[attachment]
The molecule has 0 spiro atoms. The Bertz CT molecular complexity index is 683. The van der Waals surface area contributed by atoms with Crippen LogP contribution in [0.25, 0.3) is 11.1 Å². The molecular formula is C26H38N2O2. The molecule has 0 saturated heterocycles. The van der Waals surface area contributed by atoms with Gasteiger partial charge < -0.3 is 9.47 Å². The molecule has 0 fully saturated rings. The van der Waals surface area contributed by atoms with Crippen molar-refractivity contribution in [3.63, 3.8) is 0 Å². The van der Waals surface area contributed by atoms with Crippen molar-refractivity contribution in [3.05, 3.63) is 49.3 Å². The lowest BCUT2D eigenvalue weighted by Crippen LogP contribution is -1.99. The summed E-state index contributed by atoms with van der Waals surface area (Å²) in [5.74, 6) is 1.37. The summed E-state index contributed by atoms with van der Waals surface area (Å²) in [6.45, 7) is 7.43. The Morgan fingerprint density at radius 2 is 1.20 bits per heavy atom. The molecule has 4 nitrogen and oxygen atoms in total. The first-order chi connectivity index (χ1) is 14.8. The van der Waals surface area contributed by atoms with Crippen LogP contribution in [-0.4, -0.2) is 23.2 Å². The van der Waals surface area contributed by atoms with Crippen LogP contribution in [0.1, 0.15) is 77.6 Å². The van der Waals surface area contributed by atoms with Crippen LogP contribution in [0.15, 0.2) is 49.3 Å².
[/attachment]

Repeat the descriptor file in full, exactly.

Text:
The molecule has 0 spiro atoms. The Bertz CT molecular complexity index is 683. The van der Waals surface area contributed by atoms with Crippen LogP contribution in [0.25, 0.3) is 11.1 Å². The molecular formula is C26H38N2O2. The molecule has 0 saturated heterocycles. The van der Waals surface area contributed by atoms with Gasteiger partial charge < -0.3 is 9.47 Å². The molecule has 0 fully saturated rings. The van der Waals surface area contributed by atoms with Crippen molar-refractivity contribution in [3.63, 3.8) is 0 Å². The van der Waals surface area contributed by atoms with Crippen molar-refractivity contribution in [3.05, 3.63) is 49.3 Å². The lowest BCUT2D eigenvalue weighted by Crippen LogP contribution is -1.99. The summed E-state index contributed by atoms with van der Waals surface area (Å²) in [5.74, 6) is 1.37. The summed E-state index contributed by atoms with van der Waals surface area (Å²) in [6.45, 7) is 7.43. The Morgan fingerprint density at radius 2 is 1.20 bits per heavy atom. The molecule has 4 nitrogen and oxygen atoms in total. The first-order chi connectivity index (χ1) is 14.8. The van der Waals surface area contributed by atoms with Crippen LogP contribution in [-0.4, -0.2) is 23.2 Å². The van der Waals surface area contributed by atoms with Crippen LogP contribution in [0.1, 0.15) is 77.6 Å². The van der Waals surface area contributed by atoms with Crippen LogP contribution in [0.15, 0.2) is 49.3 Å².